On the postwar period--their main concern--the authors repeat (repetitively) the fairly well-known story of what has been called the "second guilt." To summarize: participation in the Nazi regime and the successful assertion of German supremacy gave the majority of Austrians and Germans a sense of unchallengeable power, racial and psychological security. Defeat brought this edifice down in ruins and placed the collective ego under threat: hence, an admission of the criminal dimensions of the Nazi regime would have led to a collapse of collective self worth.
Though this picture appears plausible enough in its broad outlines, its lack of concreteness is frustrating. It makes no room for politicians who make decisions, editors who decide what to print or lobbies who apply for subsidies or fail to get them. More fundamentally, a focus on the functionality of the collective ego makes it difficult to see why postwar Austrian (or German) society could have done anything other than pursue the path of collective repression. We are almost back, via a social psychological route, to the old argument of Herman Lübbe, that postwar silence about Nazi crimes was functionally necessary for the transition from dictatorship to democracy. Yet the authors would presumably reject this suppression as an abdication of moral responsibility.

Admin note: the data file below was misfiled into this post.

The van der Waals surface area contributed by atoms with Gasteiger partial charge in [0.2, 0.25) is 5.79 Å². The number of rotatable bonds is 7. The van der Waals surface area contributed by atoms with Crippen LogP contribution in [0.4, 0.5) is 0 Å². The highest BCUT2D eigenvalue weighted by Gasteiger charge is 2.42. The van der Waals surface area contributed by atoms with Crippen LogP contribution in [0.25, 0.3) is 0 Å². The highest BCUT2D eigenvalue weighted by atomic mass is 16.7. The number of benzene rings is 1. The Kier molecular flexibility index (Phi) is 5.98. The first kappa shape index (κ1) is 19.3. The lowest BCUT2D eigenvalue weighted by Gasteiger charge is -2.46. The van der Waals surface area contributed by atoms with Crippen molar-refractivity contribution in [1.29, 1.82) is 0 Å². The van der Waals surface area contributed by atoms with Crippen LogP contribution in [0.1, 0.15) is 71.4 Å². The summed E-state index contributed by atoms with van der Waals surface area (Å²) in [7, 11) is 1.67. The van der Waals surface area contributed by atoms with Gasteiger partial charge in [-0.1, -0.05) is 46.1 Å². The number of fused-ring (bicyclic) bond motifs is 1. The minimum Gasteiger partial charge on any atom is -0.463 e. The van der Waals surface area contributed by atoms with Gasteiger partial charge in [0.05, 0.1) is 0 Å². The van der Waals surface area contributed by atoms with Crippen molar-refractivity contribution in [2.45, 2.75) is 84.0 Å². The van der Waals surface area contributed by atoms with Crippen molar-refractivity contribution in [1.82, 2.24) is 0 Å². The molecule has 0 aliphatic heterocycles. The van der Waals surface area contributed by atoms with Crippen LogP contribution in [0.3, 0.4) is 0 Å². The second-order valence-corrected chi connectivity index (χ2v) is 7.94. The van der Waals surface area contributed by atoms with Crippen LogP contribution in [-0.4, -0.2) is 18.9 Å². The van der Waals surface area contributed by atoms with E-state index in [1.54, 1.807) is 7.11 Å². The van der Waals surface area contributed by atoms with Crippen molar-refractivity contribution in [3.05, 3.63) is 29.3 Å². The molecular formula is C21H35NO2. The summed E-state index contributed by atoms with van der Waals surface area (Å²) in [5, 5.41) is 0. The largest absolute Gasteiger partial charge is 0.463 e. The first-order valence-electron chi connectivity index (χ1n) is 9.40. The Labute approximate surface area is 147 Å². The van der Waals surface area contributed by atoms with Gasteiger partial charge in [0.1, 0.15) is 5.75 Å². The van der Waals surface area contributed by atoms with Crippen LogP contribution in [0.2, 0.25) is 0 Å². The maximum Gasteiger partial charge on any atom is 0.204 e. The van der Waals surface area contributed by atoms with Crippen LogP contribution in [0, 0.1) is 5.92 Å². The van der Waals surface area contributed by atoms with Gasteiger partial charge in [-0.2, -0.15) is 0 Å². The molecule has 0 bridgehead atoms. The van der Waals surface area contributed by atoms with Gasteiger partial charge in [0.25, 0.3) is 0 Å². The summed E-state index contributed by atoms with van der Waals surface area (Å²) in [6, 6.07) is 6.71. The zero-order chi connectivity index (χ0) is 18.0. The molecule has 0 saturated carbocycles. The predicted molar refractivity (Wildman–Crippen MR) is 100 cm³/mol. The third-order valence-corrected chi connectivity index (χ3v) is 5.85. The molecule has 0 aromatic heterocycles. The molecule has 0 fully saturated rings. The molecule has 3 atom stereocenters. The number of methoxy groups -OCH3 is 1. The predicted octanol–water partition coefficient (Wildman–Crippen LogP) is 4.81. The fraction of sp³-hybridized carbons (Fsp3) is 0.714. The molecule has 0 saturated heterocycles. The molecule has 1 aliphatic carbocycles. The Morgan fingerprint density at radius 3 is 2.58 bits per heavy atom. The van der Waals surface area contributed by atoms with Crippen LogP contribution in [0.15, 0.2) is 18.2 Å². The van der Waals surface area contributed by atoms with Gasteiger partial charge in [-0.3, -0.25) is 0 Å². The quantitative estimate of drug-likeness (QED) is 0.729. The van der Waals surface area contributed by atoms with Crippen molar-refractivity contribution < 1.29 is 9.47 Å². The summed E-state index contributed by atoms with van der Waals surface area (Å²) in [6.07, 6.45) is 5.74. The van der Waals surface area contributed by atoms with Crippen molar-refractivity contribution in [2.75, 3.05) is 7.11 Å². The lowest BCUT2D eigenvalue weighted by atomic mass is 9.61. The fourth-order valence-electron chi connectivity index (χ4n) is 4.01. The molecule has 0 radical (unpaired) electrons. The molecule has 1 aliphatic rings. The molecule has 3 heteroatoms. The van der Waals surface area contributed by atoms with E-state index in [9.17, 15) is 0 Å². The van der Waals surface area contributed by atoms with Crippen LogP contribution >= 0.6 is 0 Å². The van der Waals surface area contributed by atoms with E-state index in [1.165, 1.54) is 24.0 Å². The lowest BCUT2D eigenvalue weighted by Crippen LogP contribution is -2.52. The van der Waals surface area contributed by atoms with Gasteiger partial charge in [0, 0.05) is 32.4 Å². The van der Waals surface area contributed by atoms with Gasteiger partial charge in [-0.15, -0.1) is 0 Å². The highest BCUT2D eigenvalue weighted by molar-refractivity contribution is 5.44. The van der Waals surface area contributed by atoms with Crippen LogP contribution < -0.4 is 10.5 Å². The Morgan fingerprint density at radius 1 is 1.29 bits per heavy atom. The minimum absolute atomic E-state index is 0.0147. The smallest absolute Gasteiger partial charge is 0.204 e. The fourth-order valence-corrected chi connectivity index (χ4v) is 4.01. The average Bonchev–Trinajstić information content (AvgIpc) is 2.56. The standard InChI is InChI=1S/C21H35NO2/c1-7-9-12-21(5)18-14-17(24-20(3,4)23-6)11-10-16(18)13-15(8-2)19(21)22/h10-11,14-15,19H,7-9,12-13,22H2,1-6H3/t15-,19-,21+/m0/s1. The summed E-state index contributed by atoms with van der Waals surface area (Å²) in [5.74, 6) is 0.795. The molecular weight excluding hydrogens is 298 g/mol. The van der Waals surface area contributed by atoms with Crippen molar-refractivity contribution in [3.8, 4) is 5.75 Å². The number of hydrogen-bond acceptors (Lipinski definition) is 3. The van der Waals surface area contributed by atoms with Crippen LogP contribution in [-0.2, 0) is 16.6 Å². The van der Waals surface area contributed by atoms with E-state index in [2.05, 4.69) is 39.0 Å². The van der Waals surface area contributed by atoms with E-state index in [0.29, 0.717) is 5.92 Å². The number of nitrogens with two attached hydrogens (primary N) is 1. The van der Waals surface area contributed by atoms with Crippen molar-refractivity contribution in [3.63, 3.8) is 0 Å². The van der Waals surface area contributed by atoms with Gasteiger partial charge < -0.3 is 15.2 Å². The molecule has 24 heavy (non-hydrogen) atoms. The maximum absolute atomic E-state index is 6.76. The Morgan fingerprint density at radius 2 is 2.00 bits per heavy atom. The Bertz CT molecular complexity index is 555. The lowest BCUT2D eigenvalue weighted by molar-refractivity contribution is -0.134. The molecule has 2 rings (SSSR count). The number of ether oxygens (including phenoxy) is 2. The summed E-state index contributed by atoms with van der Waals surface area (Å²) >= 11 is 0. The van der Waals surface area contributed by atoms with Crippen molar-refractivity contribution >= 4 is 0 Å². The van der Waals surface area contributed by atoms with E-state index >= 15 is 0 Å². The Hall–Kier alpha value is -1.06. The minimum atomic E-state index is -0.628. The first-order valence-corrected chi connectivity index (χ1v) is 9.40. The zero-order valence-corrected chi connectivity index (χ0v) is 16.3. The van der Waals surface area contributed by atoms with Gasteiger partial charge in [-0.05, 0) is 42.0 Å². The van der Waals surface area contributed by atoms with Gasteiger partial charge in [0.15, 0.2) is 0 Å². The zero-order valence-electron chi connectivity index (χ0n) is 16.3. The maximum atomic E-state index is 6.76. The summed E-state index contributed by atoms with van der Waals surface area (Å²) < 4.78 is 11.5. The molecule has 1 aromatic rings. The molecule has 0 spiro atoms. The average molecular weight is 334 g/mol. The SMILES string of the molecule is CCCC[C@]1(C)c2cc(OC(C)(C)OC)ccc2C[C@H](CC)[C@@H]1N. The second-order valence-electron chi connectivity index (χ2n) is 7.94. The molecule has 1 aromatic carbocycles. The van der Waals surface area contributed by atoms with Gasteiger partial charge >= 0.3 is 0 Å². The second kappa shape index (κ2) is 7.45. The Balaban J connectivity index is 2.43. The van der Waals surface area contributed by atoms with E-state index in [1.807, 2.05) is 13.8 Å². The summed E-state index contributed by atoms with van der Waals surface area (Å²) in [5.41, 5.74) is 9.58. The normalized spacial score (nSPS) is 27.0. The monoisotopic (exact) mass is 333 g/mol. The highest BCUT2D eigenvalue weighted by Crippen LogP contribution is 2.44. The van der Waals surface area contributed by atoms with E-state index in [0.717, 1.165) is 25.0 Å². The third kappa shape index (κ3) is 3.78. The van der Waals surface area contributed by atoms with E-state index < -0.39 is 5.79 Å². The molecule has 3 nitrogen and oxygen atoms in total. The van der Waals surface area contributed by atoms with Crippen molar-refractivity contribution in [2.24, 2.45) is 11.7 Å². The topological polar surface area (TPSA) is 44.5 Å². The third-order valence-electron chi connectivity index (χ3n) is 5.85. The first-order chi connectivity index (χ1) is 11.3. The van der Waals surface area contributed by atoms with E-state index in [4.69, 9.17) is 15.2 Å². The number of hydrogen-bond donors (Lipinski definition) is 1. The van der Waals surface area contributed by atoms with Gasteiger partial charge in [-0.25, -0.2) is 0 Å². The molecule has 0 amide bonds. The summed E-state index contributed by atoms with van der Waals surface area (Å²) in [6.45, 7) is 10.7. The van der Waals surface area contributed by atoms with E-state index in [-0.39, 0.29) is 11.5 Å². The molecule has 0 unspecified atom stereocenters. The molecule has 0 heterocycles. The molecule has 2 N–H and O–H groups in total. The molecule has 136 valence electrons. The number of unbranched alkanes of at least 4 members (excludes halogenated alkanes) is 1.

Although their pedagogical and moral concerns appear to fall firmly in the tradition of the 1968 or perhaps 1986 (Austria's "Waldheim year"), the authors are not uncritical of the 68ers. They argue that while the students attacked the taboos of their parents, many shared their parents' profound wish to draw a line under the Nazi past; while some rejected the silence of their parents, though in an unnecessarily offensive form, others--perhaps thanks to the authoritarian education they had undergone--preferred the alternative of identifying uncritically with their parents (or grandparents). These circumstances led to a continuation of the "generational pact" of mutual agreed silence. The "Wehrmacht exhibition" offered a chance to break this pact, but it succeeded in doing so only partially and the backlash against it demonstrated a shocking persistence of prejudice and showed that "a large amount of consciousness-raising [Bewußtwerdung] lies before us" (p. 172). This kind of professional pessimism is de rigueur amongst some educationalists and--without wishing to sound complacent--I think it should probably be taken with a grain of salt.